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At the heart of publishing since 1858


Issue 5817


Editor's Letter Christmas markets F


or the last four weeks, Nielsen BookScan figures have lagged behind the equivalent weeks of 2017, leaving this year’s total to date just 0.25% ahead on volume—a discouraging sign as we start to approach the run-up to Christmas. Yet for all that, the mood music is reasonably good. Retailers (see this week’s Lead Story, pp06–07) are pleased with what publishers have given them to sell and optimistic about the festive season. The Man Booker winner is disproving the naysayers and showing there are plent of punters happy to engage with a “challenging” read at a paperback price. W H Smith may be planning high street closures, but Waterstones is opening new book- shops pre-Christmas, and the esteem in which excellent indies are held by their communities is proved by the crowdfunding success of Mr B’s expansion plan (see News Review, p08).


Publishers, burned by the dangerous risks of the celeb-memoir heyday, now favour a spread-betting approach


While some industries may face a miserable “Brexmas”, publishing, opines analyst Douglas McCabe, looks likely to avoid it. Amid political and economic uncertaint, spend may be directed more towards low-priced items—good for books. And as many booksellers are saying, during dark times in public life, people look to reading for solace: whether that’s enlightenment through brainy non–fiction or escapism via immersive reads. The patern of title sales at Christmas has changed, though. Children’s has come to the fore over the last two years, and it’s a brave bookseller who would bet against


David Walliams’ Ice Monster not being a monster hit in November and December. But children’s aside, there has been no recent blow-the-doors-off Christmas bestseller, like the £12.5m Jamie’s 30-Minute Meals took in the last two months of 2010, or the £6m Sir Alex Ferguson’s My Autobiography took in the same period in 2013. Publishers, burned by the dangerous risks of the celeb- memoir heyday, now favour a spread-beting approach rather than winner takes all. That makes for a saner Christmas all round—a range of smaller books means there is something for each retailer to focus on, and less imperative to slash prices on a single bestseller. For BookScan’s Q5 in 2017 (essentially the month of December) the discount percentage off r.r.p. stood at 25.7%, the lowest discounting rate in 12 years; by contrast, discounting rates were around 33% in the month of December between 2009 and 2013. The average selling price was £8.81 in December 2017, the highest Q5 a.s.p. since records began—though rising r.r.p.s are a factor. The downside is that stand-out hits which take the nation by storm really build momentum for Christmas giſting as a whole. They puts books in the media spotlight and bring customers into the shops—where, of course, they find other, equally atractive books to buy. The challenge in the coming few weeks is to ensure the Christmas giſting message is at the forefront of customers’ minds, both through retail marketing and the best possible new title publicit.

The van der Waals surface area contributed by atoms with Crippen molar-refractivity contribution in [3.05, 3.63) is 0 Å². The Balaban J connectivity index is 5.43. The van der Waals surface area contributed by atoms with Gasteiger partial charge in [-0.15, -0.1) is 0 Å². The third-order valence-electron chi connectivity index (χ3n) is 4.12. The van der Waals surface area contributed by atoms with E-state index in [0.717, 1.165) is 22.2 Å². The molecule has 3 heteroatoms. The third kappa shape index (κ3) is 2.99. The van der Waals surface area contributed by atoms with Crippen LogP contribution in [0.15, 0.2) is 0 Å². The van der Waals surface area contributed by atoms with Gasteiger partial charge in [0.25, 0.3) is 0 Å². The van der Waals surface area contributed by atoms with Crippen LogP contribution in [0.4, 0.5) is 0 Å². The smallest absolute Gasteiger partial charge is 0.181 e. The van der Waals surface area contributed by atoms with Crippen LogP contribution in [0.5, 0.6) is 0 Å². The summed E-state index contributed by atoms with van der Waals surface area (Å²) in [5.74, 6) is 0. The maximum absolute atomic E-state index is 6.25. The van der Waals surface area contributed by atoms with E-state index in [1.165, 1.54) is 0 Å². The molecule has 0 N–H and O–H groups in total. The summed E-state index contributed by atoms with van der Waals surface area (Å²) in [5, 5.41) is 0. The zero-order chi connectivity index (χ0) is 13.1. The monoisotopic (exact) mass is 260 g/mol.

In next week’s magazine New Titles: Fiction previewing books published in February 2019


Benedicte Page Deputy editor Contents26th October 2018 06 Cover story


Retailers reveal titles they are tipping for the festive season


TheBookseller.com


Repressed stories always find their way out... I wanted to explore how that toxicity affects each character Hannah Beckerman


Books Author Profile 22 This Week


Book of the Month


Te Lead Story ................. 06 News Review .................. 08 Children’s News ................ 10 Te Independents .............. 12 Company Spotlight ............. 14


Books


Author Profile .................. 22 Paperback Preview ............. 24


Jobs in Books Books Paperback Preview 24 Recruitment ................... 32 Data The bestseller charts 16 05


week’s number one


This


26.10.18 ISSN 0006-7539 24 At the heart of publishing since 1858. £5.95


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